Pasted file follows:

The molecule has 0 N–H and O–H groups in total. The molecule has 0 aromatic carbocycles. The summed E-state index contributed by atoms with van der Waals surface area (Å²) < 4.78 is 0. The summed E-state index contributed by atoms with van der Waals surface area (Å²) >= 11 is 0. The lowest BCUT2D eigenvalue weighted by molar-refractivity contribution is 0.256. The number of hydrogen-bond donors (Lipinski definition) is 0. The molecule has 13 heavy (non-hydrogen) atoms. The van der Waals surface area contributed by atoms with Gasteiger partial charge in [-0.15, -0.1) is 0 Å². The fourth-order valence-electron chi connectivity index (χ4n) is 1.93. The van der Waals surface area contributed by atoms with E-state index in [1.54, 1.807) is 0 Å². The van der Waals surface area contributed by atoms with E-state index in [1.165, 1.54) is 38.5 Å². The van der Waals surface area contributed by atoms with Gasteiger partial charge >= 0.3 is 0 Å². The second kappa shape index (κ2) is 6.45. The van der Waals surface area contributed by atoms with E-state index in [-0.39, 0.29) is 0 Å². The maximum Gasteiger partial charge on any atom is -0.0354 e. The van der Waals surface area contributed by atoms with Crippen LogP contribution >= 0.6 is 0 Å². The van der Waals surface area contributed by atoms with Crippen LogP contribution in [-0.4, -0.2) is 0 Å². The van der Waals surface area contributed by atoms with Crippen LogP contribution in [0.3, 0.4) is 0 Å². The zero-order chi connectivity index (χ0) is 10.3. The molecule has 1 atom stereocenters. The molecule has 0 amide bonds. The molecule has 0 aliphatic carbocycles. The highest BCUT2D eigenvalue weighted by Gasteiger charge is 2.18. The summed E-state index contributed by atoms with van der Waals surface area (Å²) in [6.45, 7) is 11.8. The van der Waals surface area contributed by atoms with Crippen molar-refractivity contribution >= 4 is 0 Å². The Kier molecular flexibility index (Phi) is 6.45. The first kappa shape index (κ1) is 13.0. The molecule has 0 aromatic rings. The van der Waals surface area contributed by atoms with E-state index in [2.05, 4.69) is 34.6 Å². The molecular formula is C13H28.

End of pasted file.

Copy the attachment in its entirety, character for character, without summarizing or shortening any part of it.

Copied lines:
The molecule has 0 N–H and O–H groups in total. The molecule has 0 aromatic carbocycles. The summed E-state index contributed by atoms with van der Waals surface area (Å²) < 4.78 is 0. The summed E-state index contributed by atoms with van der Waals surface area (Å²) >= 11 is 0. The lowest BCUT2D eigenvalue weighted by molar-refractivity contribution is 0.256. The number of hydrogen-bond donors (Lipinski definition) is 0. The molecule has 13 heavy (non-hydrogen) atoms. The van der Waals surface area contributed by atoms with Gasteiger partial charge in [-0.15, -0.1) is 0 Å². The fourth-order valence-electron chi connectivity index (χ4n) is 1.93. The van der Waals surface area contributed by atoms with E-state index in [1.54, 1.807) is 0 Å². The van der Waals surface area contributed by atoms with E-state index in [1.165, 1.54) is 38.5 Å². The van der Waals surface area contributed by atoms with Gasteiger partial charge >= 0.3 is 0 Å². The second kappa shape index (κ2) is 6.45. The van der Waals surface area contributed by atoms with E-state index in [-0.39, 0.29) is 0 Å². The maximum Gasteiger partial charge on any atom is -0.0354 e. The van der Waals surface area contributed by atoms with Crippen LogP contribution >= 0.6 is 0 Å². The van der Waals surface area contributed by atoms with Crippen LogP contribution in [-0.4, -0.2) is 0 Å². The van der Waals surface area contributed by atoms with Crippen LogP contribution in [0.3, 0.4) is 0 Å². The zero-order chi connectivity index (χ0) is 10.3. The molecule has 1 atom stereocenters. The molecule has 0 amide bonds. The molecule has 0 aliphatic carbocycles. The highest BCUT2D eigenvalue weighted by Gasteiger charge is 2.18. The summed E-state index contributed by atoms with van der Waals surface area (Å²) in [6.45, 7) is 11.8. The van der Waals surface area contributed by atoms with Crippen molar-refractivity contribution >= 4 is 0 Å². The Kier molecular flexibility index (Phi) is 6.45. The first kappa shape index (κ1) is 13.0. The molecule has 0 aromatic rings. The van der Waals surface area contributed by atoms with E-state index in [2.05, 4.69) is 34.6 Å². The molecular formula is C13H28.